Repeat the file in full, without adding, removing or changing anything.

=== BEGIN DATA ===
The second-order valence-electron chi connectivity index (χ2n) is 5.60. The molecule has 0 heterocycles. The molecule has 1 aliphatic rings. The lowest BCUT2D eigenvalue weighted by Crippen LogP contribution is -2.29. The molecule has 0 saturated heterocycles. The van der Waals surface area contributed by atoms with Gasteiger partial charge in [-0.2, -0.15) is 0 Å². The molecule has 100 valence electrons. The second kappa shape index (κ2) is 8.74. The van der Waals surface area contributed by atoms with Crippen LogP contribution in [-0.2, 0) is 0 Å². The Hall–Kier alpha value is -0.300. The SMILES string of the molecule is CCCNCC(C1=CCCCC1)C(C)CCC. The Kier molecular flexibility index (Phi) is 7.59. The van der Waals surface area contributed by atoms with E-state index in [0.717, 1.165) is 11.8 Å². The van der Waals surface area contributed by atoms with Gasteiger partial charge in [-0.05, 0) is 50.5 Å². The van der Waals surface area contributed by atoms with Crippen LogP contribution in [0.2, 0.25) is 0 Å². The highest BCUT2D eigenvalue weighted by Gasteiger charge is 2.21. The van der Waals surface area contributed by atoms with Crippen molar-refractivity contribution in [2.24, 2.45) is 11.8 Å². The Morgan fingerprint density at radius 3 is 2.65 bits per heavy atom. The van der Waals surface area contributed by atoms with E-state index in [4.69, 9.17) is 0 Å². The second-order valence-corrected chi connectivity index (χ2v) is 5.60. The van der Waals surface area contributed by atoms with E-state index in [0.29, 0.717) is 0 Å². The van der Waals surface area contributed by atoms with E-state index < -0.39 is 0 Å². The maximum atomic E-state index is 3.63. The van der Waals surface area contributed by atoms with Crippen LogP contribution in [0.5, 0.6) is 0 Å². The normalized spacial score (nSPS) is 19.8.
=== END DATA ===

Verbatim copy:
The second-order valence-electron chi connectivity index (χ2n) is 5.60. The molecule has 0 heterocycles. The molecule has 1 aliphatic rings. The lowest BCUT2D eigenvalue weighted by Crippen LogP contribution is -2.29. The molecule has 0 saturated heterocycles. The van der Waals surface area contributed by atoms with Gasteiger partial charge in [-0.2, -0.15) is 0 Å². The molecule has 100 valence electrons. The second kappa shape index (κ2) is 8.74. The van der Waals surface area contributed by atoms with Crippen LogP contribution in [-0.2, 0) is 0 Å². The Hall–Kier alpha value is -0.300. The SMILES string of the molecule is CCCNCC(C1=CCCCC1)C(C)CCC. The Kier molecular flexibility index (Phi) is 7.59. The van der Waals surface area contributed by atoms with E-state index in [0.717, 1.165) is 11.8 Å². The van der Waals surface area contributed by atoms with Gasteiger partial charge in [-0.05, 0) is 50.5 Å². The van der Waals surface area contributed by atoms with Crippen LogP contribution in [0.2, 0.25) is 0 Å². The highest BCUT2D eigenvalue weighted by Gasteiger charge is 2.21. The van der Waals surface area contributed by atoms with Crippen molar-refractivity contribution in [2.24, 2.45) is 11.8 Å². The Morgan fingerprint density at radius 3 is 2.65 bits per heavy atom. The van der Waals surface area contributed by atoms with E-state index in [4.69, 9.17) is 0 Å². The second-order valence-corrected chi connectivity index (χ2v) is 5.60. The van der Waals surface area contributed by atoms with E-state index in [0.29, 0.717) is 0 Å². The van der Waals surface area contributed by atoms with E-state index < -0.39 is 0 Å². The maximum atomic E-state index is 3.63. The van der Waals surface area contributed by atoms with Crippen LogP contribution in [0.5, 0.6) is 0 Å². The normalized spacial score (nSPS) is 19.8.